If there is one thing scientists love to do with chronic diseases, it is blast them with lasers. In fact, we’re pretty sure any planning meeting at major medical facilities has the agenda item “Lasers: Using Them Enough?” The latest awful disease to get a zapping? Alzheimers.
In fact, it’s about as simple as it gets. Alzheimer’s is believed by some to be caused by proteins building up in the brain. So the plan is to, yes, use the lasers to blast the proteins:
The researchers discovered, as they show in the journal Nature Photonics, that it is possible to distinguish aggregations of the proteins, believed to cause the diseases, from the the well-functioning proteins in the body by using multi-photon laser technique.
If the protein aggregates are removed, the disease is in principle cured. The problem until now has been to detect and remove the aggregates.
Before you open up Grandma’s skull and shoot a laser pointer at her brain, the reality is that this might not work. The exact cause, or causes, of Alzheimer’s is still up for considerable debate.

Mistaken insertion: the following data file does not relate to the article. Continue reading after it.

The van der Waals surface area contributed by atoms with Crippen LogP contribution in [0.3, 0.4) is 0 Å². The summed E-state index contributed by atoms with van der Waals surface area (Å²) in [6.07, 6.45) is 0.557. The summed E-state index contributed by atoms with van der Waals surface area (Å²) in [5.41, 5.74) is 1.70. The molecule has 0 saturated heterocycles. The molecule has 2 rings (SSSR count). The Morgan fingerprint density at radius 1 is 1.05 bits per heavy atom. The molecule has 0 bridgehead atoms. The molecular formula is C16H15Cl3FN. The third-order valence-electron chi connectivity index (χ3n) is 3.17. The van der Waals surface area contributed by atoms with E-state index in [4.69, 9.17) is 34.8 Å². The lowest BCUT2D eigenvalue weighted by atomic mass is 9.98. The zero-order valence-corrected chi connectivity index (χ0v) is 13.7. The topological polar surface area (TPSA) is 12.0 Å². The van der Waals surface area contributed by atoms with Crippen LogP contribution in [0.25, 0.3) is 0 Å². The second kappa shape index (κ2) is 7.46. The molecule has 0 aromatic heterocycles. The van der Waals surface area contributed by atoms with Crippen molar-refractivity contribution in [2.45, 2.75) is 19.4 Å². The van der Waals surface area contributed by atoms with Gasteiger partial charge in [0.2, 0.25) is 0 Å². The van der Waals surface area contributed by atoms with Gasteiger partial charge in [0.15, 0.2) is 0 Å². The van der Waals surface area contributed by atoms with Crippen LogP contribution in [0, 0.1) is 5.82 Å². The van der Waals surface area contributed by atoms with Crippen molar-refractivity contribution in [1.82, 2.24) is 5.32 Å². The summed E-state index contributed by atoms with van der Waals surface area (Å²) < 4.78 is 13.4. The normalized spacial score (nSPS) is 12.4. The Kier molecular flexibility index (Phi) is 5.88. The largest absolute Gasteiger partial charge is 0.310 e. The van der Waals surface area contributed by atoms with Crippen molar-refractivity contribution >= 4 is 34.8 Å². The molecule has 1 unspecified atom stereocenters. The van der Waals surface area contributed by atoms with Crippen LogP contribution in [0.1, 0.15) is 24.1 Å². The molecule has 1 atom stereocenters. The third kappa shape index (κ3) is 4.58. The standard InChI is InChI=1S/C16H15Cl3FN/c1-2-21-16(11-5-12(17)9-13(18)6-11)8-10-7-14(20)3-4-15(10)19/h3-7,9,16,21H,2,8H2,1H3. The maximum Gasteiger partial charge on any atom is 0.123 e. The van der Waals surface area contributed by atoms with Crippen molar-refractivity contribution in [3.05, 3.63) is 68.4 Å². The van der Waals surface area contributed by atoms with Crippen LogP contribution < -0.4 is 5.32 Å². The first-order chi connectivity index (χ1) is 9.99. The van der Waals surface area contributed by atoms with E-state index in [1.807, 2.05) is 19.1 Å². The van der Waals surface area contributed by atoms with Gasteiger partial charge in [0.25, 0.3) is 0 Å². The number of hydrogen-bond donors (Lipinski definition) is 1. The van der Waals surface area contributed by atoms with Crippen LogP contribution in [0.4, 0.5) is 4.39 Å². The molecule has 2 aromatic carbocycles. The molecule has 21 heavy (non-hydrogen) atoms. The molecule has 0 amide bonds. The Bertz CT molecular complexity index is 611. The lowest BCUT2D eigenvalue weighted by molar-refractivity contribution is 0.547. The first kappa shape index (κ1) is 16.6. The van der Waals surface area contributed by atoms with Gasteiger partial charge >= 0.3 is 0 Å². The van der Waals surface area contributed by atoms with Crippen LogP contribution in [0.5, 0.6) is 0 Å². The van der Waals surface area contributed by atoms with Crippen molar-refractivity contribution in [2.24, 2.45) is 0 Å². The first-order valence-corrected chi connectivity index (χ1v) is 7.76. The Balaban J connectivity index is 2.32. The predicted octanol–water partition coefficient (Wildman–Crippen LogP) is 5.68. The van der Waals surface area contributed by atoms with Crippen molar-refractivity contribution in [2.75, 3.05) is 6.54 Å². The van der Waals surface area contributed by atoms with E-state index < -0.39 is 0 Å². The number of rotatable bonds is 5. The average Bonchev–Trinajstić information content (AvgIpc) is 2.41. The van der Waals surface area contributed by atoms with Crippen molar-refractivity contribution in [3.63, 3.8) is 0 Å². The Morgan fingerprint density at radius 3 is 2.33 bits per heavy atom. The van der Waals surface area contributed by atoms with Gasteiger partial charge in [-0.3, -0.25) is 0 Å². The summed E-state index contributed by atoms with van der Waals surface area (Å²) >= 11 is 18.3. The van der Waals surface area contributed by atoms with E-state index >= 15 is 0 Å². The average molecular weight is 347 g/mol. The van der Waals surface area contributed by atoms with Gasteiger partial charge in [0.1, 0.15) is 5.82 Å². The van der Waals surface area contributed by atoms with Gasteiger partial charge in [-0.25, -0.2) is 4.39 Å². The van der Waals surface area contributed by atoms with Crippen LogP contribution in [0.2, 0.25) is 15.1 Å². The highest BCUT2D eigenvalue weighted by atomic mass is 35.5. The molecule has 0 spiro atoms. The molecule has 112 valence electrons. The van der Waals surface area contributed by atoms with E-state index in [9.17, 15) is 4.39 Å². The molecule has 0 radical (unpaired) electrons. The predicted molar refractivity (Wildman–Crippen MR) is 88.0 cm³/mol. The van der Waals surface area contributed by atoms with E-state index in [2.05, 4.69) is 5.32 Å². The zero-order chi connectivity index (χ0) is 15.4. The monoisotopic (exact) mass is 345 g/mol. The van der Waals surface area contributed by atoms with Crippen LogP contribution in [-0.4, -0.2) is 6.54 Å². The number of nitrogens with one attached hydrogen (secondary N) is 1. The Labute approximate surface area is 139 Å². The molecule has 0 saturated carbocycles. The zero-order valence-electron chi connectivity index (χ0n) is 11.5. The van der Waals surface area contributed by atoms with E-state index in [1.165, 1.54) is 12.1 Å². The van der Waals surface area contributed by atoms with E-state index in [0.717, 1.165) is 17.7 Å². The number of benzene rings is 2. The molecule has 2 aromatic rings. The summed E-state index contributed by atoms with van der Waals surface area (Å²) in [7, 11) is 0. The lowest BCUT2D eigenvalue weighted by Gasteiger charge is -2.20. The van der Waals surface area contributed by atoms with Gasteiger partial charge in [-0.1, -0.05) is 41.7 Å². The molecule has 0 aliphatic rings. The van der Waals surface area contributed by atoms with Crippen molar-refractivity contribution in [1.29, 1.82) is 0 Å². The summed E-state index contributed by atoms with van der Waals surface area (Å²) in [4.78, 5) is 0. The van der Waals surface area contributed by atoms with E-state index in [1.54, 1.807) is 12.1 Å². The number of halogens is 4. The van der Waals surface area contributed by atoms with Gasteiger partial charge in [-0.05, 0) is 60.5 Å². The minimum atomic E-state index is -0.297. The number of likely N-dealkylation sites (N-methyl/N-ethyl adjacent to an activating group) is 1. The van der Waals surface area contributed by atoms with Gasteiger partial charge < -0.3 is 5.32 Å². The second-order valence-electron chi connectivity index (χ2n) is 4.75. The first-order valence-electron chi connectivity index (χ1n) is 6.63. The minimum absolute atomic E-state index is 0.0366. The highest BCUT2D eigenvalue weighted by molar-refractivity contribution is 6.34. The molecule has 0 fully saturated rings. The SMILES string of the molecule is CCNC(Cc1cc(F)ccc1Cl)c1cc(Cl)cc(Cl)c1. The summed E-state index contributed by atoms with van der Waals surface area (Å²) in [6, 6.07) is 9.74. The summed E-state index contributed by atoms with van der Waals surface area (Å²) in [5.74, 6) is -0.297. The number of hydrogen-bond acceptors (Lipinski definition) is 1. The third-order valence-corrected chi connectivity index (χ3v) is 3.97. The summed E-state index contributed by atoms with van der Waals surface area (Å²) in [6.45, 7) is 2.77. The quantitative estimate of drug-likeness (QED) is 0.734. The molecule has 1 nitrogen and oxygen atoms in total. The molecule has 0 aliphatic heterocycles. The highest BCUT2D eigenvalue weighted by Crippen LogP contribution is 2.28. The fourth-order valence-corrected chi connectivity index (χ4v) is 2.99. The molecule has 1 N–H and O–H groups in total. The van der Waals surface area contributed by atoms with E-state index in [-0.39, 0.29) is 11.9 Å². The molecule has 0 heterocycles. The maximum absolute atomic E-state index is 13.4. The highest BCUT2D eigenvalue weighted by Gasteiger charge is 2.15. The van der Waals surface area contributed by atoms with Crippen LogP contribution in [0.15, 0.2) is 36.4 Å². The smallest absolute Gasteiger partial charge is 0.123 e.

On the other hand, this technique can address two theories at once, and even if it doesn’t work, it can rule those theories out; a lot of science is, after all, about failure. And, as a bonus, even if it doesn’t work on Alzheimer’s, it might work on Parkinson’s and mad cow disease.
And finally, you have to stop and consider what’s more fun for the patient: Taking a bunch of pills, or strapping something to your head and getting blasted with high-power lasers. I know which one I’d choose.